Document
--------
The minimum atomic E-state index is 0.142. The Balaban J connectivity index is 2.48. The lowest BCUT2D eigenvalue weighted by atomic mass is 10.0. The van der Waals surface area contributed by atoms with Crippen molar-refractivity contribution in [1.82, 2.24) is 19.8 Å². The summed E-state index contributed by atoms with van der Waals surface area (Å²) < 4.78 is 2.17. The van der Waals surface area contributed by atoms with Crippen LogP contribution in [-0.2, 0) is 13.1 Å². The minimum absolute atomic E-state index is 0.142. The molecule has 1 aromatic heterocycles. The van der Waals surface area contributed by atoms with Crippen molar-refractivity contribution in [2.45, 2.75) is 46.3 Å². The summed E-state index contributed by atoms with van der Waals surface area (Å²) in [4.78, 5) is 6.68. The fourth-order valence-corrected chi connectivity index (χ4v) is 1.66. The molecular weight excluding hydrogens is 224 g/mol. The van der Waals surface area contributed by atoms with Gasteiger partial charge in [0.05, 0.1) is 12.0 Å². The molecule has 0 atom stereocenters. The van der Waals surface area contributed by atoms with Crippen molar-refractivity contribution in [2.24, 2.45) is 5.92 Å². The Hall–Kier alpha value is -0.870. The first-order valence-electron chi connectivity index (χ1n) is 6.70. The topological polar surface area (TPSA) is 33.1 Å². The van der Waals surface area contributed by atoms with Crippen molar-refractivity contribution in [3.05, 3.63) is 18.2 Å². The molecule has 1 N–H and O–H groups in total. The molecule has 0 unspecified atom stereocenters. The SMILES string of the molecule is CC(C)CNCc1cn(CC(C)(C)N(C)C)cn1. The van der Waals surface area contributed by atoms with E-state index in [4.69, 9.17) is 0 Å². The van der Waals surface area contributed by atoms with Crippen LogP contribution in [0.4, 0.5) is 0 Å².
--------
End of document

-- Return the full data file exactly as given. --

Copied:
The minimum atomic E-state index is 0.142. The Balaban J connectivity index is 2.48. The lowest BCUT2D eigenvalue weighted by atomic mass is 10.0. The van der Waals surface area contributed by atoms with Crippen molar-refractivity contribution in [1.82, 2.24) is 19.8 Å². The summed E-state index contributed by atoms with van der Waals surface area (Å²) < 4.78 is 2.17. The van der Waals surface area contributed by atoms with Crippen LogP contribution in [-0.2, 0) is 13.1 Å². The minimum absolute atomic E-state index is 0.142. The molecule has 1 aromatic heterocycles. The van der Waals surface area contributed by atoms with Crippen molar-refractivity contribution in [2.45, 2.75) is 46.3 Å². The summed E-state index contributed by atoms with van der Waals surface area (Å²) in [4.78, 5) is 6.68. The fourth-order valence-corrected chi connectivity index (χ4v) is 1.66. The molecular weight excluding hydrogens is 224 g/mol. The van der Waals surface area contributed by atoms with Gasteiger partial charge in [0.05, 0.1) is 12.0 Å². The molecule has 0 atom stereocenters. The van der Waals surface area contributed by atoms with Crippen molar-refractivity contribution in [2.24, 2.45) is 5.92 Å². The Hall–Kier alpha value is -0.870. The first-order valence-electron chi connectivity index (χ1n) is 6.70. The topological polar surface area (TPSA) is 33.1 Å². The van der Waals surface area contributed by atoms with Crippen molar-refractivity contribution in [3.05, 3.63) is 18.2 Å². The molecule has 1 N–H and O–H groups in total. The molecule has 0 unspecified atom stereocenters. The SMILES string of the molecule is CC(C)CNCc1cn(CC(C)(C)N(C)C)cn1. The van der Waals surface area contributed by atoms with E-state index in [4.69, 9.17) is 0 Å². The van der Waals surface area contributed by atoms with Crippen LogP contribution in [0.4, 0.5) is 0 Å².